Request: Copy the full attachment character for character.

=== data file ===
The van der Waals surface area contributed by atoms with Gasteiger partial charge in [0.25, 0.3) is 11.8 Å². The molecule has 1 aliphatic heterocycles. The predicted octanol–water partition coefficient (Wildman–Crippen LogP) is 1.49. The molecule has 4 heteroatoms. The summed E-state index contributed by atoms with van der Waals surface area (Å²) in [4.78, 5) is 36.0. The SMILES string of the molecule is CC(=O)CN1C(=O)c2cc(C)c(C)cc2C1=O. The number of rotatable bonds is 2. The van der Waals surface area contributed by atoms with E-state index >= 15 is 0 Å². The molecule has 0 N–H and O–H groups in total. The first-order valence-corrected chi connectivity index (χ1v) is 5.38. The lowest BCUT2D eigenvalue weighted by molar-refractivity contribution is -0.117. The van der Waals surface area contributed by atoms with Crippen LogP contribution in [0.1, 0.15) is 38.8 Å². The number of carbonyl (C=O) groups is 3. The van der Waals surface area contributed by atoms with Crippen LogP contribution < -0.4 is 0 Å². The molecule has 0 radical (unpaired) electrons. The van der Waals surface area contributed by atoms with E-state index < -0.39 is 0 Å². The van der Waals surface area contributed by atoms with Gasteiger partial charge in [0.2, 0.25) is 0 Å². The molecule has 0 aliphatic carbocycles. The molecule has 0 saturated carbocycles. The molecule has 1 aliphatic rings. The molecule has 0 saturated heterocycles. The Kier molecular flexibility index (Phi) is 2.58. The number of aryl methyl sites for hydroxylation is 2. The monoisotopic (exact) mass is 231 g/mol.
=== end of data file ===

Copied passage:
The van der Waals surface area contributed by atoms with Gasteiger partial charge in [0.25, 0.3) is 11.8 Å². The molecule has 1 aliphatic heterocycles. The predicted octanol–water partition coefficient (Wildman–Crippen LogP) is 1.49. The molecule has 4 heteroatoms. The summed E-state index contributed by atoms with van der Waals surface area (Å²) in [4.78, 5) is 36.0. The SMILES string of the molecule is CC(=O)CN1C(=O)c2cc(C)c(C)cc2C1=O. The number of rotatable bonds is 2. The van der Waals surface area contributed by atoms with E-state index >= 15 is 0 Å². The molecule has 0 N–H and O–H groups in total. The first-order valence-corrected chi connectivity index (χ1v) is 5.38. The lowest BCUT2D eigenvalue weighted by molar-refractivity contribution is -0.117. The van der Waals surface area contributed by atoms with Crippen LogP contribution in [0.1, 0.15) is 38.8 Å². The number of carbonyl (C=O) groups is 3. The van der Waals surface area contributed by atoms with Crippen LogP contribution < -0.4 is 0 Å². The molecule has 0 radical (unpaired) electrons. The van der Waals surface area contributed by atoms with E-state index < -0.39 is 0 Å². The van der Waals surface area contributed by atoms with Gasteiger partial charge in [0.2, 0.25) is 0 Å². The molecule has 0 aliphatic carbocycles. The molecule has 0 saturated carbocycles. The molecule has 1 aliphatic rings. The molecule has 0 saturated heterocycles. The Kier molecular flexibility index (Phi) is 2.58. The number of aryl methyl sites for hydroxylation is 2. The monoisotopic (exact) mass is 231 g/mol.